If you work in digital, at some point in your career you’ll be asked for your opinion on a new technology tool, or thoughts on an existing one.

A technology audit—which is not as intimidating as it sounds—is a great way to understand your business needs, determine if a tool is being used as intended, and decide if it’s still right for your organization, or time to move on.

So, where to start? Let’s break it down.

Clear Your Head—It’s Not That Scary

A technology audit is probably something you do every day. Think I’m crazy? Consider this…

A friend tells you about a new app they’re using to edit Instagram photos.

You’ve been wanting to up your photography game, so you download the app, and start playing around with its features.

After a few days, you decide it’s not for you and delete it.

Or, you decide you can’t live without it, upgrade some features, and tell another friend.

If that sounds familiar to you then congratulations, you’ve essentially completed a technology audit!

Conducting a technology audit in a business context is somewhat more involved, but follows the same basic principles.

Timing is Everything

From my experience, there are three different types of audits, each relevant in their own time.

  1. Assess: You’re seeking out a new technology to use within your organization.
  2. Inform: The organization has been using a particular technology for some time, and wants to understand if it’s still the right fit. It’s good form to look at what you’re using every six to 12 months.
  3. Compare: Other technologies have come to your attention, and you want to compare new offerings to what you’re currently using.

Timing also depends on how long you have left in your current contract, but generally speaking, it’s a good idea to compare technologies every one to two years.

Step One: Evaluate

When you’re initially trying to determine if a type of technology would be useful or is needed within your organization, start by asking yourself these questions:

  • What problem are you trying to solve? Every organization has an issue they want to resolve, or an action they want to improve. Look for current challenges or aggravating processes that exist in your company to determine potential improvements.
  • Do you really need technology to help? Determine if your business is currently doing a task manually that could be improved upon with new technology implementation. You want to find those tasks that you know can be done better, faster, and stronger with the right tool.
  • What tools are available for you in the marketplace? Here’s where Google becomes your best friend. Google it! Read articles. Better yet, talk to friends and colleagues who may have been in a similar situation, and have turned to technology to help.
  • How much money do you have to spend? Let’s not kid ourselves. These technologies can be expensive, and you need to be honest about how much budget you have. Equally important is how much recurring budget you have. You’re not going to want to go through the process of implementing a new tool if you don’t have the money to support it year-over-year.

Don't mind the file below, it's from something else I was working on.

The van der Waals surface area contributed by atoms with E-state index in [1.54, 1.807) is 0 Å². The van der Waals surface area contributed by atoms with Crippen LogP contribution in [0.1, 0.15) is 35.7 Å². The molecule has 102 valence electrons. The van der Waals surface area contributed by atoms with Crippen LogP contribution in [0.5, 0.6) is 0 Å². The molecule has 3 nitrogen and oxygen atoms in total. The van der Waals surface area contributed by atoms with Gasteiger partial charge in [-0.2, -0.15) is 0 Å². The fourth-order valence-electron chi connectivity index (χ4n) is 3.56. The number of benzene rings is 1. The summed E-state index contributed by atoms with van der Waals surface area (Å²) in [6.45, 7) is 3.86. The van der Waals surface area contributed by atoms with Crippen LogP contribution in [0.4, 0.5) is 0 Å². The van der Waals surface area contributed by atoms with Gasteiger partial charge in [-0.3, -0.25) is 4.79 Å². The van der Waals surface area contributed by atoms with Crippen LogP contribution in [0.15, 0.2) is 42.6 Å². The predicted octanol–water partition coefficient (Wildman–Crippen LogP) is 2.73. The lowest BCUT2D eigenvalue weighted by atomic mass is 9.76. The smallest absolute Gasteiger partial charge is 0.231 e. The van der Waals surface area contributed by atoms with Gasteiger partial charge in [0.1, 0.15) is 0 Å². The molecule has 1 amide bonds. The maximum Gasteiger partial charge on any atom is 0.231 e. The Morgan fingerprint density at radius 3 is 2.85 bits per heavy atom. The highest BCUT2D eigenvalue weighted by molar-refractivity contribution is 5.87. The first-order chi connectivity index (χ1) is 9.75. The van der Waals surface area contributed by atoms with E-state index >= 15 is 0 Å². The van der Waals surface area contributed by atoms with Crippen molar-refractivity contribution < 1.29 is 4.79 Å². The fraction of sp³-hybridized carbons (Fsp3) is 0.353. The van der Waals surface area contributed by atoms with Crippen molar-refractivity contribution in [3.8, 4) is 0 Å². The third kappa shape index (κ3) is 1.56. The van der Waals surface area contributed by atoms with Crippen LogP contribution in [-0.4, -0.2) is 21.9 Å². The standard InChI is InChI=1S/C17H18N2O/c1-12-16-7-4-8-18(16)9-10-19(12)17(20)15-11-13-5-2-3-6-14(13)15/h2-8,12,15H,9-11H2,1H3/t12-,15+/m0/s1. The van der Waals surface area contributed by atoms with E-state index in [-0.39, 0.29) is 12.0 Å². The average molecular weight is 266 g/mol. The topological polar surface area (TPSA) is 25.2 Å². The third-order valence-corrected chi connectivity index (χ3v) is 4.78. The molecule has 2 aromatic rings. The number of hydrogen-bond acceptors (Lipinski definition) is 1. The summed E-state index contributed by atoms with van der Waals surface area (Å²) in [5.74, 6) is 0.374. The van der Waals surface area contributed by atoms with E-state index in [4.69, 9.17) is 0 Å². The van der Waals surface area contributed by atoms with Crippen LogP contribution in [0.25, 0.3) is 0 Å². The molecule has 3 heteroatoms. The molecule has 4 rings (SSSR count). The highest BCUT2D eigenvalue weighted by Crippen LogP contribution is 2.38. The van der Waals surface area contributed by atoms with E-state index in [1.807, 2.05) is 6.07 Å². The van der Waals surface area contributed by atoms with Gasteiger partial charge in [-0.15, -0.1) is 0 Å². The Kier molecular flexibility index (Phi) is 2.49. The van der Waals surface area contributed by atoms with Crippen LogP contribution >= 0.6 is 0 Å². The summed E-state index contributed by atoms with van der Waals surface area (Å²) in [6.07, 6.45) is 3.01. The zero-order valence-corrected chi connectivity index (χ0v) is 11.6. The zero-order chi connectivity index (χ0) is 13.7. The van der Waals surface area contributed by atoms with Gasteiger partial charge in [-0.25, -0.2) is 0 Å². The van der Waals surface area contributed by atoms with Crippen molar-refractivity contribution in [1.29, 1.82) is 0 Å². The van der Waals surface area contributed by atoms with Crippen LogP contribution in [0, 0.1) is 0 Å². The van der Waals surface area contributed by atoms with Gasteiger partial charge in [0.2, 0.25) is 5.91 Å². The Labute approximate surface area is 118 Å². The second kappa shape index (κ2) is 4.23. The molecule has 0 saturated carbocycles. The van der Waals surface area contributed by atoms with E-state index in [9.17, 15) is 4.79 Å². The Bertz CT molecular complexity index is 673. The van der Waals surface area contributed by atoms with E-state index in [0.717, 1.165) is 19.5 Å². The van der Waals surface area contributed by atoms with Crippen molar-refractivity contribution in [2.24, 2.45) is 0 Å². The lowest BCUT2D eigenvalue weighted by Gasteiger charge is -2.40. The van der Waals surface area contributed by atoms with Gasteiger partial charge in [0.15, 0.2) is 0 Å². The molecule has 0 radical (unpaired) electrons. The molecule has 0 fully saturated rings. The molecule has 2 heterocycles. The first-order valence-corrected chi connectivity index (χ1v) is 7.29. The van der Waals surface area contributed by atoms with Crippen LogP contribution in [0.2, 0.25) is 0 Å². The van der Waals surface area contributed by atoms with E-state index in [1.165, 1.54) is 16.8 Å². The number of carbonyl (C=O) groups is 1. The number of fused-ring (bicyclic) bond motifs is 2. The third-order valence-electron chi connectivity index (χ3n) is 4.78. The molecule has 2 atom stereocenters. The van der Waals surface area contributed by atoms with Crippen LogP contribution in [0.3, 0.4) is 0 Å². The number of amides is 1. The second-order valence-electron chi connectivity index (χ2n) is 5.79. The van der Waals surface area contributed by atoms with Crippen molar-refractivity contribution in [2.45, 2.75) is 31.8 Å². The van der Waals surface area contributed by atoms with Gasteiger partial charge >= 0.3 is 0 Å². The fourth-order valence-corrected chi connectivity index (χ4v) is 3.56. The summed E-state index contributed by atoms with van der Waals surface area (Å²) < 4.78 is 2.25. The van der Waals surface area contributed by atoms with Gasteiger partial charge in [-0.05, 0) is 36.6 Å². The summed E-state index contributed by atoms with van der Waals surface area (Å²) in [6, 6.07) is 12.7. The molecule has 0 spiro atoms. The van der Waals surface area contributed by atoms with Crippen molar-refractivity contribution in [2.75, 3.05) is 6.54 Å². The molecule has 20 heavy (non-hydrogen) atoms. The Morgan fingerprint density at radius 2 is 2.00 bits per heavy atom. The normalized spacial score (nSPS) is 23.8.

Step Two: Create a Criteria List

At this point, you know you need a tech tool or app, and may have an idea of the one you want to use.

Before making a significant financial commitment, you’ll want to take it for a test run to see if it lives up to your expectations.

Start by creating an inventory of features you want.

What Do You Want it to Do?

Never mind what the website says it can do, what do you want the tool to do?

Gather your ideas first from what you want, then add in some features that are advertised, or may be advertised on other competing products.

The goal is to have a comprehensive list more extensive than what Santa gets!

Categorize by Department and Uses

Once you have a long list of features, divvy them up into digestible sections.

Develop one section for elements that are required by your legal and IT department (governance.)

Another could include features you absolutely need to ensure the program will be successful (key features).

Finally, add a list of nice-to-have elements that you may or may not use (additional features).

Step Three: Take it Out for a Spin

When you know what you’re looking for, put that technology through the wringer.

Take it for a test drive.

You want to do everything you possibly can and try every possible application.

Once you’ve paid for the tool, it’s too late for regrets so get others involved, and see what it can really do.

Step Four: Preparing Your Recommendation

Finally, you want to rate the type of technology objectively.

This can be easily accomplished by using a simple checklist to mark off features that were available and how they performed.

If you have comments to add, be sure to include them.

You don’t want to forget any feedback or observations you may have that will help determine the viability of the technology you want to implement.

You have now successfully completed your first technology audit!

That wasn’t so bad, was it?

With the information and insight you’ve gained, you can make a solid recommendation to your organization.

After the Technology Audit

Once the technology is implemented, you’ll want to repeat this process, but more from the perspective of “Inform.”

After all, the key to using a great technology is making sure you have a great kind of technology!

Don’t leave that up to chance… Assess. inform, and compare.

How do you evaluate new tech offerings? Share your comments below.

Photo by Delaney Dawson on Unsplash

Mary Pretotto

After 18+ years working in corporate roles for large Canadian enterprises, Mary decided to pursue her passion and is now teaching at Seneca College and Schulich School of Business in Toronto. She's rediscovered her love of writing and has fun on the side as a lifestyle blogger. Website: www.myhouseofzing.com

View all posts by Mary Pretotto